CHICAGO – Every so often, he gives us a glimpse into his psyche, and on those occasions Barry Bonds becomes more than hero or villain, the two archetypes into which he's been cast and with which he ably plays along.
He is neither, really. Bonds is human, shades of everything, able to show fallibility and brilliance simultaneously, to admit weakness after he exhibits unfathomable strength. To see Bonds do both Thursday afternoon, when he hit the 752nd and 753rd home runs of his career through a flag-whipping wind at Wrigley Field, proved him not just the tin man in need of some oil in his legs. Bonds seemed … genuine.
It was sad, too, because it showed Bonds can be a sympathetic character when he shows some vulnerability, that he can appreciate Hank Aaron's home run record instead of foisting the attention on himself. The chase toward 755 has been more like baseball's version of Bataan, a long march toward a sad ending. It's not so much the steroids that Bonds allegedly abused that have sucked the joy out of it; it's that he could never admit to using them or ask forgiveness, both of which would have allowed for the accomplishment to take center stage instead of the person.
"It's real now," Bonds said after he drove in six runs in the Giants' 9-8 loss to the Chicago Cubs, and he sounded somewhat surprised, and maybe even a little intimidated.
The weight of history is immense. And whether it's this weekend in Milwaukee, next week in San Francisco or sometime soon thereafter, Bonds will pass Aaron and get that parting gift to accompany his grand prize.
For a few days, at least, the prospect of Bonds stalling for good before he reached Aaron seemed possible, if not likely. Stuck on 751, he sat out the first three games of his San Francisco Giants' series against the Chicago Cubs, the effects of 30 innings – plus a fair bit of All-Star Game partying – turning him into a typical 42-year-old full of aches and pains too strong for a couple Advil.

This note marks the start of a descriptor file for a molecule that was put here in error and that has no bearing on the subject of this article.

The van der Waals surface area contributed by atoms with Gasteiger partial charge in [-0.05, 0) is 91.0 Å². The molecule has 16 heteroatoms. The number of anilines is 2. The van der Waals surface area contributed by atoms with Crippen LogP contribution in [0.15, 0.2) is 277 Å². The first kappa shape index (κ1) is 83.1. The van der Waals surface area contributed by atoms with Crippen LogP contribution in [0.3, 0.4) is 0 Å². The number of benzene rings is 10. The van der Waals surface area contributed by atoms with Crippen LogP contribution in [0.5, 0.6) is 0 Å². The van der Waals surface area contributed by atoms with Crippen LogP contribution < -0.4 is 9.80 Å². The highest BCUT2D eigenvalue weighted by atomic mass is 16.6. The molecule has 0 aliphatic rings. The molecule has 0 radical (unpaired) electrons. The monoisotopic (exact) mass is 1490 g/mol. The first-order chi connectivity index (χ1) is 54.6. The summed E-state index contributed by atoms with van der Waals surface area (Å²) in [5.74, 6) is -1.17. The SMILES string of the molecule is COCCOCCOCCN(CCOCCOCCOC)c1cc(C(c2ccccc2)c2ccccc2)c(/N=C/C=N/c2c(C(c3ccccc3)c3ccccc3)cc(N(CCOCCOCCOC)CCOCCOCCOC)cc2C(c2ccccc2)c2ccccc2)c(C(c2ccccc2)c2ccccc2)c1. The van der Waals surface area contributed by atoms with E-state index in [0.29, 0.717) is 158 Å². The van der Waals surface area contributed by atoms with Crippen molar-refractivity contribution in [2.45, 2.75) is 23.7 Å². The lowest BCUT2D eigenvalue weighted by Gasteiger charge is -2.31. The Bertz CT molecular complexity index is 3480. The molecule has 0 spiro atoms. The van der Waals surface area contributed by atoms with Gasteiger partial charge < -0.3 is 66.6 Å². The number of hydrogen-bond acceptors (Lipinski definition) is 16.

No one could have imagined those three days would fully recharge Bonds. He isn't an iPod. He is a baseball player, one stuck in an 0-for-21 funk that, a few days earlier, prompted his knocking over a laundry cart in frustration. A planned outburst, in all likelihood, as much in Bonds' public persona is, which made the honesty about his brief respite this week even more intriguing. "Probably should have done it a long time ago, but I didn't," said Bonds, who rarely admits such things. "I want to be out there, want to play, so, you know, sometimes your ego takes over."
Rejuvenated, as Bonds called it, he led off the second inning against Cubs pitcher Ted Lilly amid booing and other various vitriol. On Lilly's first pitch, a fastball down the pipe, Bonds wound his gears as he does on his biggest of swings and unleashed a rocket that rendered the stiff breeze meaningless. As many balls as it knocked down Thursday, the only way that ball wasn't leaving the entire stadium was if it hit a bird.
The Audubon Society was spared a casualty and the ball ended up in the hands of Dave Davison, a 39-year-old who catches home run balls for a living and, with the money he'll make off No. 752, hopefully can finally escape the clutches of mom's basement.